Green and Blue are mostly the same

Blue is so calm and reassuring it can often be seen as a neutral. It is crisp and cool, no-nonsense, but also soothing and helpful.  All of these terms could also apply to green, though it also carries an earthiness which makes it a tad warmer than blue. Green and blue can be tricky when paired since they are so close together on the spectrum. In fact, some languages don’t even differentiate between the two colours, and only have one term for both. Yet they are distinct, as green is a combination of blue and yellow and therefore contains yellow’s optimism and positivity, perfectly balanced with blue’s calm intelligence. A vibrant, emerald green will pair well with a baby blue, just as cobalt will work well with lime. Juxtaposed in this way, both blue and green are elevated, and become more bold than either would be on their own. Do not underestimate these cool tones, as their forces combined will heat up a room.

Purple and Green fight it out

Both purple and green are secondary colours, and often associated with villains in comic books. This villainy is natural for both when they are juxtaposed because while they are tonally similar, they are very much at odds. Both refuse to concede to the other, and both attempt to be dominant when juxtaposed. Both have a cool element, from their common blue, and both also have a certain warmth, which green gets from yellow and purple gets from red. Certainly, from this perspective, purple wins, since red will beat yellow in almost any battle, but somehow green puts up a hell of a fight when battling it out with purple.


Blue defers to Purple

Blue is business casual. Always a safe bet, blue can be worn with anything, because it can be interpreted as a neutral in almost any shade except perhaps the most vibrant of jewel tones. Purple, on the other hand, is very particular. It is lush and opulent. Decisive and daring. Paring a bright purple with a toned-down blue allows the purple to shine, and take its place in the spotlight, just as it deserves. Of course, the opposite works as well. A pastel violet will work very nicely with a bold cobalt, lending a sweetness to something vivid, yet even in this context, the violet will be dominant, because purple is so very powerful, and blue so very accommodating.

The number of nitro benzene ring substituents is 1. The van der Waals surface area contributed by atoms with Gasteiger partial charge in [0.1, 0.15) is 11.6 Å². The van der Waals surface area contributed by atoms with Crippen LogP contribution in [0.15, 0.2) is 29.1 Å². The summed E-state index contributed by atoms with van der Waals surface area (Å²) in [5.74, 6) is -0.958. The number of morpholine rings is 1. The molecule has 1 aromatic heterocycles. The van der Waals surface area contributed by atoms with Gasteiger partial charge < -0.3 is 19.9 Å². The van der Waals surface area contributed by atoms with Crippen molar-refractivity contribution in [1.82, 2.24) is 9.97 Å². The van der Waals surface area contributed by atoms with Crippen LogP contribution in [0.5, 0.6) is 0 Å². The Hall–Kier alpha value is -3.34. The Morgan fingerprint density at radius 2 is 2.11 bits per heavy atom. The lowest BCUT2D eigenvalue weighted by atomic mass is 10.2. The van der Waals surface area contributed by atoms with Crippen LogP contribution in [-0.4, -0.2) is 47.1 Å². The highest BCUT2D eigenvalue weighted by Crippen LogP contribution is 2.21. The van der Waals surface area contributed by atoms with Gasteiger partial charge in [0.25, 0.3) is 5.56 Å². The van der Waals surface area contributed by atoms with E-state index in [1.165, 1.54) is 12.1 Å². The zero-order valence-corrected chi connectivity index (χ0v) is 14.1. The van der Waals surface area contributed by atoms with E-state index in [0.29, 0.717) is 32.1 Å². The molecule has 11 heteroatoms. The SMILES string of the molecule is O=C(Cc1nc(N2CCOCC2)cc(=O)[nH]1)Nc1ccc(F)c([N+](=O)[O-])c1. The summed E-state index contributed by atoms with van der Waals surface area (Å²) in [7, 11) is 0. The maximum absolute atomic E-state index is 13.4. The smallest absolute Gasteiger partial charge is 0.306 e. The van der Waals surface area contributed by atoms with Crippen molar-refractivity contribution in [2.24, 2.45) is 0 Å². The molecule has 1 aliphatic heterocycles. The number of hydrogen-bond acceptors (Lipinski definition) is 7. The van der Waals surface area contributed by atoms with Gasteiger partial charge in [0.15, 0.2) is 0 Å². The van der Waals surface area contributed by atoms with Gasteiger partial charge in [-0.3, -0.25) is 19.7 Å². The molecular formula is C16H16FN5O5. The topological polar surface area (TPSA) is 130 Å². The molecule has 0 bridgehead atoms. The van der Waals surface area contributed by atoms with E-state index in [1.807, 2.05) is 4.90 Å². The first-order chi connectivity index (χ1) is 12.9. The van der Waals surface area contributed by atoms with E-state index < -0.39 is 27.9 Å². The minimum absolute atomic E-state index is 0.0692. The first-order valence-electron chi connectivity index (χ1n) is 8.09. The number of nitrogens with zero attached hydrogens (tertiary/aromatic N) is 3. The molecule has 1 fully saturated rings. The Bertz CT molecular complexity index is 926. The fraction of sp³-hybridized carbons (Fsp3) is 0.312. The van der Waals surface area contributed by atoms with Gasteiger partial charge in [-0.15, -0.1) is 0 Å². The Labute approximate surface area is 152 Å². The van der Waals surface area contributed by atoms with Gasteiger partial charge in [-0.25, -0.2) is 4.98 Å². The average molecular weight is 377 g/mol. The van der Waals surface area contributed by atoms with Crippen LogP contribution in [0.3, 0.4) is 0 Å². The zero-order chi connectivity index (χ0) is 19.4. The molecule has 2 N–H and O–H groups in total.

Orange and Blue are a safe risk

Orange is the colour of autumn, and of the 1970s, so even though an autumnal palette simultaneously evokes warmth and the cozy crispness of fall, it can also cause traumatic flashbacks to shag carpeting, brutalist architecture, and questionable fashions.

Blue is similarly contradictory. It is well loved, and ubiquitous in both fashion and administrative work, but this popularity is exactly what makes it so basic, so safe, so essentially neutral.

It is these dichotomies that make the pairing of orange and blue so daring. Orange is one of the most controversial colours (only yellow is more difficult to pull off), and blue is the most agreeable. Together they allow for rather low-risk experimentation.


Green and Orange are joyful prosperity

Orange is optimism and cheerfulness. It is youthful without being infantile and warm without being hot. Green is abundance, wealth, and growth. It is calming but never stagnant. Together, green and orange are ebullient and comforting. A walk in the park on a sunny day. Do be careful though, to wear sunscreen during your walk, because orange also represents danger, and green can be sickly.